Hazel Carter

Pet Behaviourist


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Behaviour and Training Problems

Jargon and Training Gimmicks

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Jargon and Training Gimmicks

Quick Fixes and Physical Restraints
Dog trainers and pet behaviourists are often falling into the trap of labelling the poor misunderstood animal with one of the fashionable "in" words or statements, often giving misguided, insensitive or even damaging advice. How many times have we heard the following "buzz" words or statements; aggressive, dominant, attention seeking, not socialised? Or phrases such as "Never let your dog walk in front of you or go though a doorway first." or, "Don't let your dog sleep in the bedroom."? These statements are casually thrown out as fact without an in depth understanding of that particular person' s circumstances or the temperament and history of their pet. It is arrogant and insulting when so called "experts" bombard the poor owner with conflicting, sometimes inaccurate, or incomplete advice.

"Don't let your dog walk in front of you. It shows he is dominant."
Does it? Where do sheep dogs, guide dogs, tracker dogs, police dogs work? In front. How about drug detection dogs that seek out explosives and unexploded mines, their handlers are well behind! I am very happy for my Newfoundland to hurry though the door first as I bring up the rear, because she is carrying in the week's shopping from Tescos! Sometimes she pulls like a train and sometimes she stands rock still how ever hard I pull; I find this very useful as she pulls me up steep slippery slopes and acts as a safe anchor as I hang on to her as I climb down again!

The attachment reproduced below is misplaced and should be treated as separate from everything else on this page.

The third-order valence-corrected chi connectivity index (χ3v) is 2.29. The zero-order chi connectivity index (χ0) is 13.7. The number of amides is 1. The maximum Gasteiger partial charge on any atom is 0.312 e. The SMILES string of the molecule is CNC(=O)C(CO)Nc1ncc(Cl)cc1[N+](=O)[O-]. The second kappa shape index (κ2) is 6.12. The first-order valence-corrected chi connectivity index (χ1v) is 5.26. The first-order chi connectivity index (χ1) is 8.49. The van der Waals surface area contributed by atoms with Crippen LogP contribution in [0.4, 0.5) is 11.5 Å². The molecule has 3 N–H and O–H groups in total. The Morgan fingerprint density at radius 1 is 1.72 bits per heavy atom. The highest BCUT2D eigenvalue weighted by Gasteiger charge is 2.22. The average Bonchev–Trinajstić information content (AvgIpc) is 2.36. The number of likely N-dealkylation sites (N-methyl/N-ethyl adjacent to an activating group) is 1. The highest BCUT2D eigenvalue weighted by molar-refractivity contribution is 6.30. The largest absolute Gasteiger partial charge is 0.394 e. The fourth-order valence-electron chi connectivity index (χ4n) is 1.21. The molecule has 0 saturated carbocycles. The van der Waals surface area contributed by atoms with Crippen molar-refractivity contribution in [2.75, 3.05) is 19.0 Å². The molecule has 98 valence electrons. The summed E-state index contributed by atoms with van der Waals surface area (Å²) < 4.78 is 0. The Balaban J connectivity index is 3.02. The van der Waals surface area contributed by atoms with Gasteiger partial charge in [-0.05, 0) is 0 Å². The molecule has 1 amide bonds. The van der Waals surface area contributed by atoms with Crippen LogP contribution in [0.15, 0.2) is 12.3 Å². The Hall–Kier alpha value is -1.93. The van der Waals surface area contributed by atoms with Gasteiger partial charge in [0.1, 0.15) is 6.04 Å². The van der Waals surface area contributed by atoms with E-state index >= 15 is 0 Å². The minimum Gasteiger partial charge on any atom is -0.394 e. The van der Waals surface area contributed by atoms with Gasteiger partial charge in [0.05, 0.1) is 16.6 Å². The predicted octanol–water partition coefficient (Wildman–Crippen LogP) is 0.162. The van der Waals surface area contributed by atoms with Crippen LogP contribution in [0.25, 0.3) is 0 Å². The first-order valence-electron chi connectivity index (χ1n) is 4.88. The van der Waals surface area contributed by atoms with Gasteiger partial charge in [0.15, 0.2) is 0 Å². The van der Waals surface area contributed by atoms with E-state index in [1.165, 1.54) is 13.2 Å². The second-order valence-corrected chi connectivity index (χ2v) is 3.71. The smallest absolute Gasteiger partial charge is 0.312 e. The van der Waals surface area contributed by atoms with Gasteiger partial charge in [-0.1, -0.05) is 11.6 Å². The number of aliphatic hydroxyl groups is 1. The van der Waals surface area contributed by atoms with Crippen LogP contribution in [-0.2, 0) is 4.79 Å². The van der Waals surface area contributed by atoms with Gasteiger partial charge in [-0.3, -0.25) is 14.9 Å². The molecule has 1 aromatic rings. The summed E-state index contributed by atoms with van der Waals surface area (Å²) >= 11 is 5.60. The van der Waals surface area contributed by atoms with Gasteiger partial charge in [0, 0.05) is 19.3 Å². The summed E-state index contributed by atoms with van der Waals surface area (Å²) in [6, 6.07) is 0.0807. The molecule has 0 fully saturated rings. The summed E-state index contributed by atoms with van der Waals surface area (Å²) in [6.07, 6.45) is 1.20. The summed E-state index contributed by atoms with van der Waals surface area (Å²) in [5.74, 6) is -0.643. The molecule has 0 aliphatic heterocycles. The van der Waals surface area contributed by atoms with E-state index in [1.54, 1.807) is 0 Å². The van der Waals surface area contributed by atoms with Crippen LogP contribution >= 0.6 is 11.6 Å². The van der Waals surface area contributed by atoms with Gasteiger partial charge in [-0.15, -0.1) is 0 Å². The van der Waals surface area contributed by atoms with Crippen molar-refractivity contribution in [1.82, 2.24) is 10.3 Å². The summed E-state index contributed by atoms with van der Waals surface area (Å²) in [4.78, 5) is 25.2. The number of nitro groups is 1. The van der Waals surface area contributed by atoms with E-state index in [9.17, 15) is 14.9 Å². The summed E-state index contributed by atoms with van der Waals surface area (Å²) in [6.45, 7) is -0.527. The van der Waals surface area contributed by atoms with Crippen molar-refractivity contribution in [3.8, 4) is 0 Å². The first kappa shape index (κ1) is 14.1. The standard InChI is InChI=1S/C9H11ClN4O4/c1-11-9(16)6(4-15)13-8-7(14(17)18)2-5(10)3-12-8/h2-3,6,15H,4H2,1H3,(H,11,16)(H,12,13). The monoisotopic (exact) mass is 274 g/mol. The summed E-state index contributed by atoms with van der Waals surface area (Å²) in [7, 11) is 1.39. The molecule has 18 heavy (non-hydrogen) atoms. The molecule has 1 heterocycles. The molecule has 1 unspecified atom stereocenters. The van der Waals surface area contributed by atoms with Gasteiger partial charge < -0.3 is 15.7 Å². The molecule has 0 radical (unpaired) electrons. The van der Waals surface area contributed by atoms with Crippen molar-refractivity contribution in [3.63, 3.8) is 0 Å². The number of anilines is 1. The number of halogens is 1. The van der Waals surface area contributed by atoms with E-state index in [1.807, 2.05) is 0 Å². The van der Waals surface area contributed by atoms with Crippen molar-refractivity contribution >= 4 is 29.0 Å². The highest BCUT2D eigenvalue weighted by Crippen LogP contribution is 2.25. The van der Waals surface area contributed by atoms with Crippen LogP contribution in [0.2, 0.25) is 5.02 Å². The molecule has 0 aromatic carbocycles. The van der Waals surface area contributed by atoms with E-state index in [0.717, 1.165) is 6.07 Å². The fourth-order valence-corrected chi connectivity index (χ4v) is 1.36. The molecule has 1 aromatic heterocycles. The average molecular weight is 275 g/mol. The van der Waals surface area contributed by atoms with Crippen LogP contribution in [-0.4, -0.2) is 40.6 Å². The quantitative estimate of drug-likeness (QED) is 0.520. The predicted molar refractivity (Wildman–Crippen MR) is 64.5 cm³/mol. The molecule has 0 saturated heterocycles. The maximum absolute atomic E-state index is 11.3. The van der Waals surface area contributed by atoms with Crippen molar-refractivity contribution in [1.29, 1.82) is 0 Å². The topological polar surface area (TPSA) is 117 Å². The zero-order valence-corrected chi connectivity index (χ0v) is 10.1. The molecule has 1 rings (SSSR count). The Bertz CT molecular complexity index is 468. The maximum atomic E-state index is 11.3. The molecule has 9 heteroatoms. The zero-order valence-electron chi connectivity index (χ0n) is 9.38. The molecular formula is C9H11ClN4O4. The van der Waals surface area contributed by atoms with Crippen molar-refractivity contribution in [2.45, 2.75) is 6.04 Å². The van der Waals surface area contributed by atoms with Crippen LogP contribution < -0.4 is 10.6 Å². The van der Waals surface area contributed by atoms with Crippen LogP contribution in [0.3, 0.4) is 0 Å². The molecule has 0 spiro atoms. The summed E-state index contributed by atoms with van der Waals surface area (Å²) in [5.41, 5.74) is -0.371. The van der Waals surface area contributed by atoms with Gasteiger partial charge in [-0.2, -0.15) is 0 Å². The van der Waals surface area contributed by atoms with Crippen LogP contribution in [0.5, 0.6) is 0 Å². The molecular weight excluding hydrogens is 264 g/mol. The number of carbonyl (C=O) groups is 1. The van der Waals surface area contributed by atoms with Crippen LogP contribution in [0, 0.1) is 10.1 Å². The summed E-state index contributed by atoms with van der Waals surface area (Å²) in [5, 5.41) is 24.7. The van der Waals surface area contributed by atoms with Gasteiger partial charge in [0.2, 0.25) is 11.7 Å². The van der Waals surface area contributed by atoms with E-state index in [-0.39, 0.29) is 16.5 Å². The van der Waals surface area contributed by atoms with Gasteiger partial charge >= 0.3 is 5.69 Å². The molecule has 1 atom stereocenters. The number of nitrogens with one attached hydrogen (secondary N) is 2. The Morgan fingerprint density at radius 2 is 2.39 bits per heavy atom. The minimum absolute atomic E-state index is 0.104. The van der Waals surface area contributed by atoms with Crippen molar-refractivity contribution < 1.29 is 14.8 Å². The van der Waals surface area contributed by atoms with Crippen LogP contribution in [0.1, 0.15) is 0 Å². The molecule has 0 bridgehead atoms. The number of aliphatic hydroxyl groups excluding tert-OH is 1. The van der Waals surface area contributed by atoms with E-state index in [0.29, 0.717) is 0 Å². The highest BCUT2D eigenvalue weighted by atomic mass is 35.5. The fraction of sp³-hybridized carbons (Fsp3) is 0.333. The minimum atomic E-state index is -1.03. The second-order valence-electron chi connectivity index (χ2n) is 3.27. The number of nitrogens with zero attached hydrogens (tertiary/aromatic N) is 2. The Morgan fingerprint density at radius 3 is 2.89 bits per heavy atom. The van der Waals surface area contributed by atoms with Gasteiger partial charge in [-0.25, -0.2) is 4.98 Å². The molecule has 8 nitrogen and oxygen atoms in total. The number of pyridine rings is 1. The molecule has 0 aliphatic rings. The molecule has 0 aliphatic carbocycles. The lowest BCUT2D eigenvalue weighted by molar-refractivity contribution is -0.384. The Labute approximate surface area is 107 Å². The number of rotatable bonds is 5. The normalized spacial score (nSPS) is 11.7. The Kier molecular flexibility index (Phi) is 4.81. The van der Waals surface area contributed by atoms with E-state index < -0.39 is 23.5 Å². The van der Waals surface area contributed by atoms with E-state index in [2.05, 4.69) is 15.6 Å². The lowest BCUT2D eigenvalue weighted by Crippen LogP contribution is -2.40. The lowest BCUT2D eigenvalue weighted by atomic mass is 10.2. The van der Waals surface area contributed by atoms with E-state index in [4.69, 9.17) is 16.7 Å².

"Don't let your dog sleep in the bedroom."
Statements such as this are not helpful. Some owners are on their own, and are often lonely and nervous and enjoy the security and comfort their pet gives. Some people have to work during the day so like to maximise the time their pets are with them when they are at home. The important issue is whether this is causing a problem, or is it likely to in this particular case?

There are many reasons for this that have to be explored. One case I helped with was a little dog who suddenly become aggressive when picked up and enthusiastically cuddled by his owner. His "aggression" problem was very painful anal glands! I think I might have been a bit aggressive too!

Then we have the quick fixes and physical restraints, the head collars and dogs trussed up in all kinds of harnesses. We have the buzzers and shockers, clackers and clonkers. All these gimmicks are a poor substitute for an in depth study of the dog and its special needs.